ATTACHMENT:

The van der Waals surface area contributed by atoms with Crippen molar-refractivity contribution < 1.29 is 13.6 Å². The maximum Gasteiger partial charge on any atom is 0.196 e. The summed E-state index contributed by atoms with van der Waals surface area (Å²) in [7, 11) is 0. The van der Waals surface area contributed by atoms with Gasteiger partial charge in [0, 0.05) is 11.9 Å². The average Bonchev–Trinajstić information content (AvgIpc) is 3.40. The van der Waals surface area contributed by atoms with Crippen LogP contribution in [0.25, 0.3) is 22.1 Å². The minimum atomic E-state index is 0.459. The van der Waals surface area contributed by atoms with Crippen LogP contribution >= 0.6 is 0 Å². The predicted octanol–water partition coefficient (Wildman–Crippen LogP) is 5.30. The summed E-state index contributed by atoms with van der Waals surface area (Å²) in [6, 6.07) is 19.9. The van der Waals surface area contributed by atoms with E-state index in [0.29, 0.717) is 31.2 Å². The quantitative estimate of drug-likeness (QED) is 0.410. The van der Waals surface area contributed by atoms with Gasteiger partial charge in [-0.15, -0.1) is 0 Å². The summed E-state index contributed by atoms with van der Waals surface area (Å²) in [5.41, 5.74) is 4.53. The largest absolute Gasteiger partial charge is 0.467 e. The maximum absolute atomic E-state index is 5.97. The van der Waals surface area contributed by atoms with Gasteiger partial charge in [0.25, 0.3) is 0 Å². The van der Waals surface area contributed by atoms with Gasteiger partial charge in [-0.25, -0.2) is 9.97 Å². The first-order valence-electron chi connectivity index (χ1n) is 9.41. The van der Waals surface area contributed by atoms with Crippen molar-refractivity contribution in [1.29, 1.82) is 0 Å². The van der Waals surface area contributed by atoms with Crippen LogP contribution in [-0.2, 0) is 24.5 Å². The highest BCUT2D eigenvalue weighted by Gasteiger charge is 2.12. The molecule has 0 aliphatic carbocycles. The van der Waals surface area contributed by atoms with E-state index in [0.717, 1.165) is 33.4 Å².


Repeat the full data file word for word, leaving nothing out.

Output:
The van der Waals surface area contributed by atoms with Crippen molar-refractivity contribution < 1.29 is 13.6 Å². The maximum Gasteiger partial charge on any atom is 0.196 e. The summed E-state index contributed by atoms with van der Waals surface area (Å²) in [7, 11) is 0. The van der Waals surface area contributed by atoms with Gasteiger partial charge in [0, 0.05) is 11.9 Å². The average Bonchev–Trinajstić information content (AvgIpc) is 3.40. The van der Waals surface area contributed by atoms with Crippen LogP contribution in [0.25, 0.3) is 22.1 Å². The minimum atomic E-state index is 0.459. The van der Waals surface area contributed by atoms with Crippen LogP contribution >= 0.6 is 0 Å². The predicted octanol–water partition coefficient (Wildman–Crippen LogP) is 5.30. The summed E-state index contributed by atoms with van der Waals surface area (Å²) in [6, 6.07) is 19.9. The van der Waals surface area contributed by atoms with E-state index in [0.29, 0.717) is 31.2 Å². The quantitative estimate of drug-likeness (QED) is 0.410. The van der Waals surface area contributed by atoms with Gasteiger partial charge in [-0.15, -0.1) is 0 Å². The summed E-state index contributed by atoms with van der Waals surface area (Å²) in [5.41, 5.74) is 4.53. The largest absolute Gasteiger partial charge is 0.467 e. The maximum absolute atomic E-state index is 5.97. The van der Waals surface area contributed by atoms with Gasteiger partial charge in [0.25, 0.3) is 0 Å². The van der Waals surface area contributed by atoms with Gasteiger partial charge in [-0.25, -0.2) is 9.97 Å². The first-order valence-electron chi connectivity index (χ1n) is 9.41. The van der Waals surface area contributed by atoms with Crippen molar-refractivity contribution in [1.29, 1.82) is 0 Å². The van der Waals surface area contributed by atoms with Crippen LogP contribution in [-0.2, 0) is 24.5 Å². The highest BCUT2D eigenvalue weighted by Gasteiger charge is 2.12. The molecule has 0 aliphatic carbocycles. The van der Waals surface area contributed by atoms with E-state index in [0.717, 1.165) is 33.4 Å².